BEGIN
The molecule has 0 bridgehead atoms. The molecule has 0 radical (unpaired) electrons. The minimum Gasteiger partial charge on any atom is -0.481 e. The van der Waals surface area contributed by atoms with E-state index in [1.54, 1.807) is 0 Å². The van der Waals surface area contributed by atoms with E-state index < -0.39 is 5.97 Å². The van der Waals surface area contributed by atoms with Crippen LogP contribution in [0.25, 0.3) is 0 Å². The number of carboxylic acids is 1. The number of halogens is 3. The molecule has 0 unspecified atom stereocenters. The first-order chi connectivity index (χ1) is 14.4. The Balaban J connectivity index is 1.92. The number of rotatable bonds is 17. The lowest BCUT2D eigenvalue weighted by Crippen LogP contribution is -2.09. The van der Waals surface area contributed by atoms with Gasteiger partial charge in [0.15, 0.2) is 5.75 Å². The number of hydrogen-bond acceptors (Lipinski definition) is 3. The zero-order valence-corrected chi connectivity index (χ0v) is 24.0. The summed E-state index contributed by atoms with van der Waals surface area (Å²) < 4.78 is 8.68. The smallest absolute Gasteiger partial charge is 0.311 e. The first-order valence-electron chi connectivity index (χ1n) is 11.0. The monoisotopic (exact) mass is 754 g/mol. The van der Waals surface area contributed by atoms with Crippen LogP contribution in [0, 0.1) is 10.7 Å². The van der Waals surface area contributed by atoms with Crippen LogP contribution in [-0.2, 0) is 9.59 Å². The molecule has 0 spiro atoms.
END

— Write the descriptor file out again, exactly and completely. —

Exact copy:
The molecule has 0 bridgehead atoms. The molecule has 0 radical (unpaired) electrons. The minimum Gasteiger partial charge on any atom is -0.481 e. The van der Waals surface area contributed by atoms with E-state index in [1.54, 1.807) is 0 Å². The van der Waals surface area contributed by atoms with E-state index < -0.39 is 5.97 Å². The van der Waals surface area contributed by atoms with Crippen LogP contribution in [0.25, 0.3) is 0 Å². The number of carboxylic acids is 1. The number of halogens is 3. The molecule has 0 unspecified atom stereocenters. The first-order chi connectivity index (χ1) is 14.4. The Balaban J connectivity index is 1.92. The number of rotatable bonds is 17. The lowest BCUT2D eigenvalue weighted by Crippen LogP contribution is -2.09. The van der Waals surface area contributed by atoms with Gasteiger partial charge in [0.15, 0.2) is 5.75 Å². The number of hydrogen-bond acceptors (Lipinski definition) is 3. The zero-order valence-corrected chi connectivity index (χ0v) is 24.0. The summed E-state index contributed by atoms with van der Waals surface area (Å²) < 4.78 is 8.68. The smallest absolute Gasteiger partial charge is 0.311 e. The first-order valence-electron chi connectivity index (χ1n) is 11.0. The monoisotopic (exact) mass is 754 g/mol. The van der Waals surface area contributed by atoms with Crippen LogP contribution in [0, 0.1) is 10.7 Å². The van der Waals surface area contributed by atoms with Crippen LogP contribution in [-0.2, 0) is 9.59 Å². The molecule has 0 spiro atoms.